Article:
Sudan bill would end 1958 law boycotting Israel

Sudan’s Council of Ministers on Tuesday approved a bill to cancel a 1958 law mandating a boycott of the nation of Israel.

The 1958 law forbade diplomatic and business relations with Israel, with penalties including up to 10 years in jail and large fines for violators. Last October the two nations agreed to normalize relations with each other in a deal brokered by the Trump administration. In exchange for normalization, former president Donald Trump removed Sudan from the US list of state sponsors of terrorism. More recently Sudan has signed a further normalization agreement with the US.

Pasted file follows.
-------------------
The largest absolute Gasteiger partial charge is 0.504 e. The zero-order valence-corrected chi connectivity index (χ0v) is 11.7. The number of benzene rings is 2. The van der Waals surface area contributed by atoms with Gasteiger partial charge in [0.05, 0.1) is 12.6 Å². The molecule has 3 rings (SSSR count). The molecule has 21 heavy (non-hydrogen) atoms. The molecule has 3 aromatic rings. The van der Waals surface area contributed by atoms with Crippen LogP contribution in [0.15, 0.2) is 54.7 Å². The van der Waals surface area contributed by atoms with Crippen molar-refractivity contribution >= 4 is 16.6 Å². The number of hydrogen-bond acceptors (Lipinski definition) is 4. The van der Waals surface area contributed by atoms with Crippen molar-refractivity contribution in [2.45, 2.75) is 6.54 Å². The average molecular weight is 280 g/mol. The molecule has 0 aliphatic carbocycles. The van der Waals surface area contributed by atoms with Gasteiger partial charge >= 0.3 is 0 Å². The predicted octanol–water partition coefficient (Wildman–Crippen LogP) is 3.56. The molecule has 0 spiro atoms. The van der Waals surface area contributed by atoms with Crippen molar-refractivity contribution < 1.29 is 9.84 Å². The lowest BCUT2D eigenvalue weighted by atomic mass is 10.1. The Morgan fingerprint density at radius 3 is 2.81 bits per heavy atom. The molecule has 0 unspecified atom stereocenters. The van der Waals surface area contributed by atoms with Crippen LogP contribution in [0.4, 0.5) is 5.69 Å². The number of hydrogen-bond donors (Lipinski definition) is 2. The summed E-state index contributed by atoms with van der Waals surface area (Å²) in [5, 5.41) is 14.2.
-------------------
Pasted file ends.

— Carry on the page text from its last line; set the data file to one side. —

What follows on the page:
The short statement released by the Council of Ministers also affirmed “Sudan’s firm position towards the establishment of a Palestinian state within the framework of the two-state solution.” The bill awaits final approval by a joint session of the Council of Ministers and the Sovereign Council, which serve as an interim legislative body for the nation since former president Omar al-Bashir’s government was removed in April 2019.

Israel’s intelligence minister Eli Cohen, who visited Sudan in January, said that the bill “is an important and necessary step toward the signing of a peace accord between the countries.”